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Jack Wilson

Red Scare Proves Dud

(December 1940)

From Labor Action, Vol. 4 No. 34, 2 December 1940, pp. 1 & 2.
Transcribed & marked up by Einde O’ Callaghan for the Encyclopaedia of Trotskyism On-Line (ETOL).

LOS ANGELES, Calif., Nov. 23 – War department efforts to break the 9 day Vultee aircraft strike suffered a severe setback today when the U.S. Army was forced to withdraw, in disgrace, its brass hat. Major Sidney Simpson, from the negotiations between the CIO and the Vultee management.

Sensational headlines in local newspapers today screamed out the story to the general public, although unionists in touch with the negotiations knew all along what role the U.S. Army was playing in this strike. Simpson forgot he didn’t have the cover of Army censorship over the press and that he wasn’t dealing with inexperienced conscriptees under military discipline. He continually demanded that the CIO give up its right to strike. When the union leaders refused to be intimidated, he would leave the conference room for an adjacent bar and start drinking in despair.

His activities became so utterly intolerable that even the company officials agreed with the CIO statement that Major Simpson’s drunkness and his attitude were an obstacle to settlement of the strike.

Picket Lines Hold

Speeches by putrid Congressmen this week seeking to frighten the strikers by talk of “treason” had little effect on the local situation. Another threat by Martin Dies, notorious red-baiter, to expose “radicalism” among the strikers and the usual quota of strikebreaking editorials, and a petty frame-up on “violence” failed to budge the unionists one inch. Picket lines held firmly, although there was some justified beefing on the part of strikers against the secrecy that cloaked the first few days of negotiations.

Concessions Seen

Preliminary reports on the progress of the negotiations indicated that the CIO was obtaining some real concessions for the contract, and a union contract could have been signed but for Major Simpson’s sudden insistence on a two-year no-strike clause.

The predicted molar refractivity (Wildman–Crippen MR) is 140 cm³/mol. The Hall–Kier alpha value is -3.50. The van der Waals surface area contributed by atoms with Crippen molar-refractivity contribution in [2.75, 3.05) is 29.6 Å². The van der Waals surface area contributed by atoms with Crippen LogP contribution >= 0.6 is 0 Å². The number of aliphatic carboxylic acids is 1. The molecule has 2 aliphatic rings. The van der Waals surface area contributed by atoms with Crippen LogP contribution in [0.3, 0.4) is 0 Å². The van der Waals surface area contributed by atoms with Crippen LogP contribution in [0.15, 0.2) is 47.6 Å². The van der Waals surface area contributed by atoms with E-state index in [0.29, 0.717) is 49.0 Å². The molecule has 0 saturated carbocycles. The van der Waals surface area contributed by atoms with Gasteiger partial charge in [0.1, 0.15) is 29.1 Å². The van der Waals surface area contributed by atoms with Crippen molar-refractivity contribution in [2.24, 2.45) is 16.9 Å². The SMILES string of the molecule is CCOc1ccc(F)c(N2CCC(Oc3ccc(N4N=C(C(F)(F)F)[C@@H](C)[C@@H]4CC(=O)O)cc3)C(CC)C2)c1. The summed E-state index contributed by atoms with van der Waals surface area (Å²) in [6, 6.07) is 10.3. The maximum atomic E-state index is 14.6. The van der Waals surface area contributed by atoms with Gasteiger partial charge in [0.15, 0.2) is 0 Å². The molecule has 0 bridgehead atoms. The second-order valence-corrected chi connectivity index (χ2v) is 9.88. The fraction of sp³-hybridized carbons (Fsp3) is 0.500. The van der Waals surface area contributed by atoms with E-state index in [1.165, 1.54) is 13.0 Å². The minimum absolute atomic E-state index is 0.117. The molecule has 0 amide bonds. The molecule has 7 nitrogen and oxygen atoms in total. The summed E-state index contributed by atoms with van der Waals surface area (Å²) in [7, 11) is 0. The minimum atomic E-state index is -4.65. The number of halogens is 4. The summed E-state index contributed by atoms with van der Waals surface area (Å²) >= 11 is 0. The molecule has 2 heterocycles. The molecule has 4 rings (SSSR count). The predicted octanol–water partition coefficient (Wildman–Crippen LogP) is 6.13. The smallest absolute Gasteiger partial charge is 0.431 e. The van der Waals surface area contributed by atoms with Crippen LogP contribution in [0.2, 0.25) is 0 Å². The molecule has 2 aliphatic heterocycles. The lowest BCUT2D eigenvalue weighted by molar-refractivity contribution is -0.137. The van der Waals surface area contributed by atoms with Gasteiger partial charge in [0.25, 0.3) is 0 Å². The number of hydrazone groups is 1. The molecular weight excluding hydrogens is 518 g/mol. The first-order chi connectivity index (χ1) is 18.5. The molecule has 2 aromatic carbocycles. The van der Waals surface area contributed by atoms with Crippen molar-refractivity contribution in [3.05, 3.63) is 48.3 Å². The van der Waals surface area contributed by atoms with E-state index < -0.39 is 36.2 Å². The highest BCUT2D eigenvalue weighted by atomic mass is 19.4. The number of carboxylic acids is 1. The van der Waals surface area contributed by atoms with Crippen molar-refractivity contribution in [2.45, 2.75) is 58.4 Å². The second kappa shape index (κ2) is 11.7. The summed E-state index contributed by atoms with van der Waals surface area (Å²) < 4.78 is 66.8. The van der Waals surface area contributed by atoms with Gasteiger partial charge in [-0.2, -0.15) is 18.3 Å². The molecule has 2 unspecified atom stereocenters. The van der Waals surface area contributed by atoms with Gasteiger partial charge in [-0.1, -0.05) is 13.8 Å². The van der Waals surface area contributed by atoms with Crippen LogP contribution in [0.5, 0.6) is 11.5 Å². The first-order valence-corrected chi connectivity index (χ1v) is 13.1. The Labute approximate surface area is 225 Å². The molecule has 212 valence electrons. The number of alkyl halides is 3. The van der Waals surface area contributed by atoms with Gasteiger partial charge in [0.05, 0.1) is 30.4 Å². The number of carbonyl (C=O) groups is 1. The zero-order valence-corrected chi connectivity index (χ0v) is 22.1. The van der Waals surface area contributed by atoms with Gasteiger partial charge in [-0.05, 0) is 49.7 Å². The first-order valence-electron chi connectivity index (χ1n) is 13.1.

Chief gain of the union in the unfinished negotiations was agreement for a $0.62½ minimum hourly pay after a brief apprenticeship, and the tentative acceptance of a sliding scale of wages based on rising living costs. Negotiations continued today directly between the union and the company with John Steelman, chief of the federal labor department conciliation service, flying here to represent the government.

Last week one of the few scabs claimed to have been the victim of “strikers’ violence” but it was revealed that he gotten into a fight at a football game while drunk. Of course, the newspapers played up the first “violence” story and buried the true facts later revealed, FBI agents were circulating among the strikers and were supposed to give Martin Dies a report on “subversive” activities which is due any time now as an attempt to conceal the real issue of the strike: low wages.

As we foretold in last week’s story, Sidney Hillman, member of the National Defense Advisory Commission, did his bit to help the employers against the union. His strike-breaking statement that it was “very, very unfortunate” that the strike was called without giving him a 48 hour notice was the basis of all the propaganda against the union this week.

Hillman’s contribution to the bosses was shoved back into his teeth by the union, which pointed out that he had been notified for seven weeks about the negotiations and had done nothing to see that labor got a square deal.

“Talk of The Town”

Meanwhile, the strike continued to be the talk of this open shop town, an amazing display of labor strength, in the city which openly brags via billboards, “Los Angeles, open shop center of the West Coast.”

In the past, strikes were more easily broken since the city did not have large industrial plants with powerful groups of workers employed in them.

Now Los Angeles is becoming “proletarianized” at a rapid pace due to the expansion of the aircraft industry. And there is a shortage of labor for these plants. The Vultee strikers do not have the problem of worrying about scabs replacing them on the job.

The Vultee strikers are indispensable to the operation of that plant. Only a division among themselves created by the raising of a red scare, and the subsequent confusion, could bust up the picket lines.

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